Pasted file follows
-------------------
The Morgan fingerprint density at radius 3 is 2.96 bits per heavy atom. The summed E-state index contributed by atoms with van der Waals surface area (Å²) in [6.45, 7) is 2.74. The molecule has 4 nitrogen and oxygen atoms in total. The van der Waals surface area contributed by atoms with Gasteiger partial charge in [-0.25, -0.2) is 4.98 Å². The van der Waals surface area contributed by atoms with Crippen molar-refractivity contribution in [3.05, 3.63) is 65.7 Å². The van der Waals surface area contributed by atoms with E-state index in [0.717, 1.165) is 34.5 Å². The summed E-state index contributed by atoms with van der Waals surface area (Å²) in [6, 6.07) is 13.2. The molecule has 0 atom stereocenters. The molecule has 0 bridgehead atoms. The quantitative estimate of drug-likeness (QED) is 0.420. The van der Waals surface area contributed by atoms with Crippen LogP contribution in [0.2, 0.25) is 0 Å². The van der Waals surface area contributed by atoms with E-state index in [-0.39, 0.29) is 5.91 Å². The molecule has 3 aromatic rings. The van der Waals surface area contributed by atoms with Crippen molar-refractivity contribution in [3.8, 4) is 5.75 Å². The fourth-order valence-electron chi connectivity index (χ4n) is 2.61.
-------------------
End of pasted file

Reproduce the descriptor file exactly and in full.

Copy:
The Morgan fingerprint density at radius 3 is 2.96 bits per heavy atom. The summed E-state index contributed by atoms with van der Waals surface area (Å²) in [6.45, 7) is 2.74. The molecule has 4 nitrogen and oxygen atoms in total. The van der Waals surface area contributed by atoms with Gasteiger partial charge in [-0.25, -0.2) is 4.98 Å². The van der Waals surface area contributed by atoms with Crippen molar-refractivity contribution in [3.05, 3.63) is 65.7 Å². The van der Waals surface area contributed by atoms with E-state index in [0.717, 1.165) is 34.5 Å². The summed E-state index contributed by atoms with van der Waals surface area (Å²) in [6, 6.07) is 13.2. The molecule has 0 atom stereocenters. The molecule has 0 bridgehead atoms. The quantitative estimate of drug-likeness (QED) is 0.420. The van der Waals surface area contributed by atoms with Crippen LogP contribution in [0.2, 0.25) is 0 Å². The van der Waals surface area contributed by atoms with E-state index in [-0.39, 0.29) is 5.91 Å². The molecule has 3 aromatic rings. The van der Waals surface area contributed by atoms with Crippen molar-refractivity contribution in [3.8, 4) is 5.75 Å². The fourth-order valence-electron chi connectivity index (χ4n) is 2.61.